| WILMINGTON, Del., March 15
WILMINGTON, Del., March 15 Linn Energy LLC
said on Tuesday that it did not fully secure a bond
swap with the agreed collateral, creating a major headache for
its creditors if the oil and gas producer seeks bankruptcy
Linn offered mortgages on a large majority of its oil and
natural gas properties to creditors, including funds managed by
Franklin Templeton Investments, as collateral last year. It did
so to persuade them to accept a 50 percent loss on unsecured
debt amounting to $2 billion.
Linn now has until early April to hand over the mortgages
under a 45-day grace period. But its financial situation is
fragile and the company said bankruptcy may be unavoidable after
it skipped interest payments on its debts on Tuesday.
If Linn fails to deliver the mortgages and then files for
bankruptcy, the debt holders may have to go to court to get the
collateral they thought they had secured, said Ted Gavin, the
founder of Gavin/Solmonese, a restructuring consulting firm.
"That said, they would have an uphill fight from a
disadvantageous position," said Gavin. "As we saw in the
mortgage crisis and the wave of bankruptcies that followed,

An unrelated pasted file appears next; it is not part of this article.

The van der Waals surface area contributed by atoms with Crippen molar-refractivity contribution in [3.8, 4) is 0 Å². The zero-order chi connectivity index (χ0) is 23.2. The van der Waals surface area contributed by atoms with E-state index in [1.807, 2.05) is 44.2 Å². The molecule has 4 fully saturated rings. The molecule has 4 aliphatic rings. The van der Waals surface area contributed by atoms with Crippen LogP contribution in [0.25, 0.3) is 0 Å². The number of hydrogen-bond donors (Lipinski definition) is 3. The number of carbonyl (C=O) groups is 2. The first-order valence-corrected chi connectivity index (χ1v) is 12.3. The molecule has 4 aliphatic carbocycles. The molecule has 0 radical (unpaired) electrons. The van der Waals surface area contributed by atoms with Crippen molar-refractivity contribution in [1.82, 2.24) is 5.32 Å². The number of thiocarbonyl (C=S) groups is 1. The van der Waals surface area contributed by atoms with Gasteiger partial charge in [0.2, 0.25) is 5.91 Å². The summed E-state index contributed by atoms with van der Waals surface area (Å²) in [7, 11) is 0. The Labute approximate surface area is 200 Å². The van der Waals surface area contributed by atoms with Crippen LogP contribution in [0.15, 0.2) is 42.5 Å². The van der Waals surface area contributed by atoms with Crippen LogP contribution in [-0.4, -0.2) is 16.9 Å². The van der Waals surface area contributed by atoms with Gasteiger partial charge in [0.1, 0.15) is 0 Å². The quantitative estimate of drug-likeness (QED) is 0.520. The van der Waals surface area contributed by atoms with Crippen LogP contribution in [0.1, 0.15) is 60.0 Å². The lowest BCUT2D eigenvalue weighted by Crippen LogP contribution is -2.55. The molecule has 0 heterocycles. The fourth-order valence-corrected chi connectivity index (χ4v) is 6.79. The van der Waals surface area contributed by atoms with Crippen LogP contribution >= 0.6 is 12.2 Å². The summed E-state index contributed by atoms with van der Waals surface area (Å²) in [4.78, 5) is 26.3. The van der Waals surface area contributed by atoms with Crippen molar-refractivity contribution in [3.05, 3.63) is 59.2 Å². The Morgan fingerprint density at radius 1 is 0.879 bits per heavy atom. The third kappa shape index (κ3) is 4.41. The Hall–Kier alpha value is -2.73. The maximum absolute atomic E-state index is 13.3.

possession of documents matters when you're trying to assert a
A spokesperson for Linn declined to comment. Requests for
comment to Franklin Templeton were not immediately returned.
For those creditors who did not participate in the swap and
retained their original unsecured paper, Linn's failure to hand
over the collateral could be welcome news in the event of a
bankruptcy because there would be fewer creditors that must be
paid ahead of them, according to a person familiar with the
The bond swap deal, one of at least 10 that oil and gas
exploration and production companies pursued as they tried to
cut debt and reduce expenses, gave Linn some breathing room as
oil prices lingered below $40 a barrel.
Linn's creditors, holding $2 billion of the company's
unsecured debt, turned in their holdings for $1 billion of new
Since Linn issued the new debt in the swap in November, the
bonds have plummeted in value, to about 15 cents on the dollar
With about $10 billion in debt, if Linn files for bankruptcy
it would be the largest to date in the current oil rout.
(Editing by Carmel Crimmins; Editing by Tom Brown)